Day 256: Too Many Tourists

Fri. 26th April 2013

Changing of the guardIts our last day in Asia today before we head off to Africa for the final section of our trip. Our flight is not until late this afternoon so I have prepared a short itinerary to see some of the main sights of Taipei. First off I decided we would go for a short walk to get a feel of the city, so we headed for a nearby park called the 228 Peace Park. I had hoped to find out more about the park once we were there, but sadly all the signs were in Chinese so I have had to resort to Wikipedia to find out more.

228 MonumentThe park was established in 1908 during the Japanese colonial period and is home to many diverse features, including traditional Japanese buildings, the first steam locomotive used in Taiwan and a radio station building which was taken over by protestors and lead to the massacre of numerous civilians on 28th Feb 1947 (It is now a museum). The latest addition is the wierd monument built in the 1990’s which was impossible to get it all in one photograph despite Dave trying for ages. The first picture taken turned out to be the best!

Taipei 101It was good to get some fresh air before heading to the MRT to City Hall station, which is the closest to Taipei 101. From there it was a short walk to the tower, which has a shopping mall and food court on the lower floors (but no Starbucks). This is also where the queue is to get up to the observation level, and it was massive and crowded, full of tour groups. We decide to give this a miss as I had read that the view from the top was nothing special and there were other places to visit instead. Like London buses we spotted two Starbucks on the way back to the MRT so had to take advantage of their two for one drinks offer.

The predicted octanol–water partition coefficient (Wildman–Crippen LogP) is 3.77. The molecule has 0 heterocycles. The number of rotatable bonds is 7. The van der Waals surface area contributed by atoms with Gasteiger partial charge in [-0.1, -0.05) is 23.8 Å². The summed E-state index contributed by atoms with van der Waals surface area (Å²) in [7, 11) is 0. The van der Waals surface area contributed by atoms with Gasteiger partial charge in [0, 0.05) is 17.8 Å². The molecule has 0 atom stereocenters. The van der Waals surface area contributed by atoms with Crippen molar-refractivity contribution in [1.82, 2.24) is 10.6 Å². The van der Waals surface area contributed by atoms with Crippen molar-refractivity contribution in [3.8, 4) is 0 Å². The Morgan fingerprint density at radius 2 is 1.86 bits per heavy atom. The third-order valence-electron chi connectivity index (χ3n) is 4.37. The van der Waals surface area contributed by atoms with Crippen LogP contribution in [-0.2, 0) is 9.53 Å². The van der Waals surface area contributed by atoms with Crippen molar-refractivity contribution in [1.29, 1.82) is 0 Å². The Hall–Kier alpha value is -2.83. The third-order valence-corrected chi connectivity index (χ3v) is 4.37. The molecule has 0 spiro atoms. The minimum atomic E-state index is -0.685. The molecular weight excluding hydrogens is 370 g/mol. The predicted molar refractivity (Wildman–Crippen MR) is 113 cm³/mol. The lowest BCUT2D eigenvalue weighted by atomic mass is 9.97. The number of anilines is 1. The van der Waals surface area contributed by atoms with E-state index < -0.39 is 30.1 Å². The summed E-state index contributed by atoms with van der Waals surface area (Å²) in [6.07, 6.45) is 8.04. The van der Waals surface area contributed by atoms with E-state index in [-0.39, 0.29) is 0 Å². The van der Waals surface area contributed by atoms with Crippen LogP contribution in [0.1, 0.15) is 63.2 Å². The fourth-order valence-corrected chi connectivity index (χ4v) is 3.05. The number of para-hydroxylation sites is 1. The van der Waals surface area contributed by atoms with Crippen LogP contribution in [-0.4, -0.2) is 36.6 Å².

Queuing in line to get on an MRT trainNext on the list was the National Palace Museum, which was said to house many of the 600,000 artefacts shipped out from China in 1949 to avoid damage or being stolen in the civil war at that time. I therefore had high hopes of what we would see as we negotiated the MRT again and then a bus to get there. I just love the organised queues waiting for the train so unlike the mad scramble we’ve seen elsewhere in Asia. The Easycard system to pay for tube and buses in Taipei is excellent as it is on sale at any station and you pay a deposit plus add money for the fares and then just swipe as necessary on tubes and buses. The buses are a challenge as sometimes you swipe getting on and sometimes on leaving but we found the drivers very helpful.